The Emma Willard School in Troy, N.Y., a college-preparatory school for girls founded in 1814 with a reputation as a rigorous academic proving ground, added a residential academic camp this summer. The program is clearly aimed at college-bound girls, offering segments in college preparation, computers, science and technology, foreign languages and writing.
Scholarships were not available this first year to help families pay the $2,295 in tuition and fees, but the school does plan to institute a scholarship program in future years, said Doug Murphy, president of Branded Camp Services, Inc., the private company that helped Emma Willard develop the academic camp.
Murphy, who has worked extensively with summer academic camps focusing on science and computer technology for both mixed- and single-gender groups, said he strongly supports an all-girls program. Based on his observations of a mixed-gender summer computer camp that he previously worked with, Murphy said “the boys made it a lot harder, through physical intimidation. A 12-year-old boy says to a 10-year-old girl, ‘Get up,’ and she gets up (from the computer).”
Camps May Not Have Long-Term Effect
The long-range effects of such girls’ summer camps are still unknown.
“We don’t have any sort of tracking system. It is very difficult to do,” said Misty Taylor, who coordinates academic enrichment programs at Girls Inc. of Central Alabama in Birmingham.
One of them, known as Eureka!, has both a summer-camp component and a weekend component during the school year, with intensive exposure to science, math and technology for girls entering the eighth and ninth grades. However, Taylor does know through word of mouth that many of the girls who have graduated from the Eureka! program in its 11 years there have gone on to earn engineering scholarships.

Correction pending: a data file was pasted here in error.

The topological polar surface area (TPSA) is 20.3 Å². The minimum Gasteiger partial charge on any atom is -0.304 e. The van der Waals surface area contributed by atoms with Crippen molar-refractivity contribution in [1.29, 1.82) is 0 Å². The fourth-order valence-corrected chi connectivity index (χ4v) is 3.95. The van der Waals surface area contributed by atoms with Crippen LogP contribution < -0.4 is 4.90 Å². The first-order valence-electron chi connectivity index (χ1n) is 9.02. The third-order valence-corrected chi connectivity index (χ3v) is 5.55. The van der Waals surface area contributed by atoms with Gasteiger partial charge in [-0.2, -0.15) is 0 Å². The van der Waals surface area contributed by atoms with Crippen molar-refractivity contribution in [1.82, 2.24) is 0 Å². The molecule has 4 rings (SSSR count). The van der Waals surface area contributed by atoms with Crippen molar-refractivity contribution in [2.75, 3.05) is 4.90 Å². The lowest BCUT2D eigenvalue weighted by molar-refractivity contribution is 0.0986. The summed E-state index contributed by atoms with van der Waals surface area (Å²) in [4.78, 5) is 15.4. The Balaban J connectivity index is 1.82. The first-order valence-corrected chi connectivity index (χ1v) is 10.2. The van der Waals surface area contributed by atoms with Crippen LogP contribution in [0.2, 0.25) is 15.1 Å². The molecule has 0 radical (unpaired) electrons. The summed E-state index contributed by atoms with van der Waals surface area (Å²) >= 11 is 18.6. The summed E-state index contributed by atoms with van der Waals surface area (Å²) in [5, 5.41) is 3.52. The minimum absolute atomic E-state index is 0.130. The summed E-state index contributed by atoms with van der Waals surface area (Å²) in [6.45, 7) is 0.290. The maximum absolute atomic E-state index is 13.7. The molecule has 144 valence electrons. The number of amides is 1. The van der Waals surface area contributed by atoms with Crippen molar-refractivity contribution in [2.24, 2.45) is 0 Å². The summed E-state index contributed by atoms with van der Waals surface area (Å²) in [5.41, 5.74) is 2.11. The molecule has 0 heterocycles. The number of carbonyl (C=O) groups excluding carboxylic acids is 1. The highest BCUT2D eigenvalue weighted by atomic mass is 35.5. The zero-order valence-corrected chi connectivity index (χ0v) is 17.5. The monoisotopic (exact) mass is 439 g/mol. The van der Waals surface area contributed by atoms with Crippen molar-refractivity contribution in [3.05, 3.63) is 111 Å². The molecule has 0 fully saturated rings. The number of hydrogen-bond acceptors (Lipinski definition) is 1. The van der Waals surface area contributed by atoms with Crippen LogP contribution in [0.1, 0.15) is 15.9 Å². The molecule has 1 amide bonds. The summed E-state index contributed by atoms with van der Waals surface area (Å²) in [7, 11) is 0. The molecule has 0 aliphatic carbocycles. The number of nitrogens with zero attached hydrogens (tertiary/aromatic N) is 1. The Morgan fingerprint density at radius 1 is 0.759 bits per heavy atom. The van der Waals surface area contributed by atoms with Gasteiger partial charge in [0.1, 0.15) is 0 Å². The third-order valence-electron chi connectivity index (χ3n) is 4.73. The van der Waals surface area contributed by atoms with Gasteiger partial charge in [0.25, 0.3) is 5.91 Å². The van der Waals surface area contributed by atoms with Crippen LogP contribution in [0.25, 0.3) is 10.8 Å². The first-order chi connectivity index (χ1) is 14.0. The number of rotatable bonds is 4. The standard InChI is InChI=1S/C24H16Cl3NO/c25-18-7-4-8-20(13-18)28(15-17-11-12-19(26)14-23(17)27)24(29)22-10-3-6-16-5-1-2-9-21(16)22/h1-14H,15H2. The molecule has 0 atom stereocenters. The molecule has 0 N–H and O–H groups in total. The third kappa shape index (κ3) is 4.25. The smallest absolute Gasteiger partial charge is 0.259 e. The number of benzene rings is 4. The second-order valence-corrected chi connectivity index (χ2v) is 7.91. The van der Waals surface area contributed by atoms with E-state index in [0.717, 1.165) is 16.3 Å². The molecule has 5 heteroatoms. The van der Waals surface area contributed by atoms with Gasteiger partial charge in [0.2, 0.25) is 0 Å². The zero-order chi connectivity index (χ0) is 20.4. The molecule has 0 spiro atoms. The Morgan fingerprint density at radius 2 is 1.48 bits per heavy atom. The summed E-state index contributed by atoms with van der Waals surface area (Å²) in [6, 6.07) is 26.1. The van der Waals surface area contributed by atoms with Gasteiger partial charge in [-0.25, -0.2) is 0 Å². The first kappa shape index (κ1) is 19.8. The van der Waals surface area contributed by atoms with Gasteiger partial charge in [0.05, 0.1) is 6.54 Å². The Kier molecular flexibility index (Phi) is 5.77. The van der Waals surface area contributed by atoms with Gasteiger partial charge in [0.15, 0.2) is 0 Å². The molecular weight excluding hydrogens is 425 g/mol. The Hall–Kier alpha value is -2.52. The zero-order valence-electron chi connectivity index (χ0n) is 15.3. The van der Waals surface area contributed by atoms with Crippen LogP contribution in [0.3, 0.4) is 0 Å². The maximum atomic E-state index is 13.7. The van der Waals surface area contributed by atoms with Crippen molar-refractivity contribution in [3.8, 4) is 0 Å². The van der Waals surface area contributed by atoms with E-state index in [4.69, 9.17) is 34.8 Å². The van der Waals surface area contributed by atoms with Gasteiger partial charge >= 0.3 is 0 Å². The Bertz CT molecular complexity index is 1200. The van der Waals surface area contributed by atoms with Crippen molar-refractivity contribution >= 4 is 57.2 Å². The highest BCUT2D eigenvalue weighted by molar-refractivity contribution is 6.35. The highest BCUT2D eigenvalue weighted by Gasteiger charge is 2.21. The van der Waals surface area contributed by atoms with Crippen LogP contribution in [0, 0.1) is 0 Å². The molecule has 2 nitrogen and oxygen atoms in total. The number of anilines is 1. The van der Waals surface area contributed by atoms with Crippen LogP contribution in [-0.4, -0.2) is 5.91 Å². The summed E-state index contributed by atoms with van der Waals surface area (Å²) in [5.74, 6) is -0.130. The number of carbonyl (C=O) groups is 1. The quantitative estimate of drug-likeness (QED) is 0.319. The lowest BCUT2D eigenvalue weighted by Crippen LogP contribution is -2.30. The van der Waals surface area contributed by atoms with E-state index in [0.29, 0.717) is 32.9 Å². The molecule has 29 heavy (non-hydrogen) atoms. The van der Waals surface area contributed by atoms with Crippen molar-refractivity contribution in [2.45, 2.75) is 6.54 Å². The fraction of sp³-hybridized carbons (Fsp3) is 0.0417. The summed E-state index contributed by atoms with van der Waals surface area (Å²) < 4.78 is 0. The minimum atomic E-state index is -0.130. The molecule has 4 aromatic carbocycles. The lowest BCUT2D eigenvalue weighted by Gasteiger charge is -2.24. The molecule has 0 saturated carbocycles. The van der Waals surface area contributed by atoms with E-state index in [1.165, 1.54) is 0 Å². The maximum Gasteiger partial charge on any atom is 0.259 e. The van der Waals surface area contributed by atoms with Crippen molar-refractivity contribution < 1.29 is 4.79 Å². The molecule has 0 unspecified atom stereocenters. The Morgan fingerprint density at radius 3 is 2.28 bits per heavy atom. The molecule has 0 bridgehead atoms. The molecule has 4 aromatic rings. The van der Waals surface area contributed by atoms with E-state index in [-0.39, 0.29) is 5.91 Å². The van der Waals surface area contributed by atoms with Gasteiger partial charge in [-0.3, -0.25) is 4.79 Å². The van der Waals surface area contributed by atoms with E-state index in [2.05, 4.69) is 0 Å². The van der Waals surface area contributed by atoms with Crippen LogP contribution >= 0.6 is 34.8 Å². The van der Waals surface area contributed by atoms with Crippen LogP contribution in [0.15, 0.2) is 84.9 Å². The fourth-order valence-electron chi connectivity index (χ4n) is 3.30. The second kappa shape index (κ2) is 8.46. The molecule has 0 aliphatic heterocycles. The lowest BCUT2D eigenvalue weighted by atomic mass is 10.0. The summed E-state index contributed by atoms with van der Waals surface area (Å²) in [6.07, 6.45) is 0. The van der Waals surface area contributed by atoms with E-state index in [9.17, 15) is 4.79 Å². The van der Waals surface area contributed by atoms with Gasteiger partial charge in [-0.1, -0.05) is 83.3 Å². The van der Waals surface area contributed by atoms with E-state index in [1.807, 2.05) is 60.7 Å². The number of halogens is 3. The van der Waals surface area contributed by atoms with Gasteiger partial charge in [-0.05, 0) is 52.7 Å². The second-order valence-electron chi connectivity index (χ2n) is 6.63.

“But,” she added, “we have discovered in the last few years that even though the girls are graduating from science and math programs, they aren’t staying in those careers. And that’s something we’re really going to have to address.”
With specialized girls’ camps likely here to say, sponsoring organizations are starting to ponder the best way to stay true to their original mission of helping girls, no strings attached, as programs become more elaborate and the need for grants, donations and corporate financing grows.
The Women’s Campaign School at Yale University, a nonpartisan political-campaign training school for women in New Haven, Conn., used a $500 grant last summer to sponsor a simple half-day program for local high-school girls interested in politics. The organization’s annual weeklong summer session on running and managing a political campaign–aimed at aspiring or first-time female politicians of all ages–has admitted a few teenagers in recent years, and the school sees a new age group there to tap.
Now, the school is planning to increase its outreach to teenagers, and board members are mulling over the best way to do that, said board president Carolanne Curry, 63. A longtime Democratic campaign consultant in Connecticut and a feminist who identifies strongly with the women’s movement of the 1970s, Curry wants any such outreach to encourage girls thinking of entering the unforgiving world of politics, without making them feel sorry for themselves at the obstacles they will face.
“I look at all these summer-empowerment camps and hope that good is being done for these young women,” Curry said. “I think it’s a very conflicted feeling that I have about it. On the one hand, I could see this working well under some circumstances. On the other, I don’t want young women to go into group whining. They could be made to feel victims.”
Darryl McGrath is an Albany, New York, reporter who writes often on politics and child-welfare issues.
For more information:
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Women’s Campaign School at Yale University: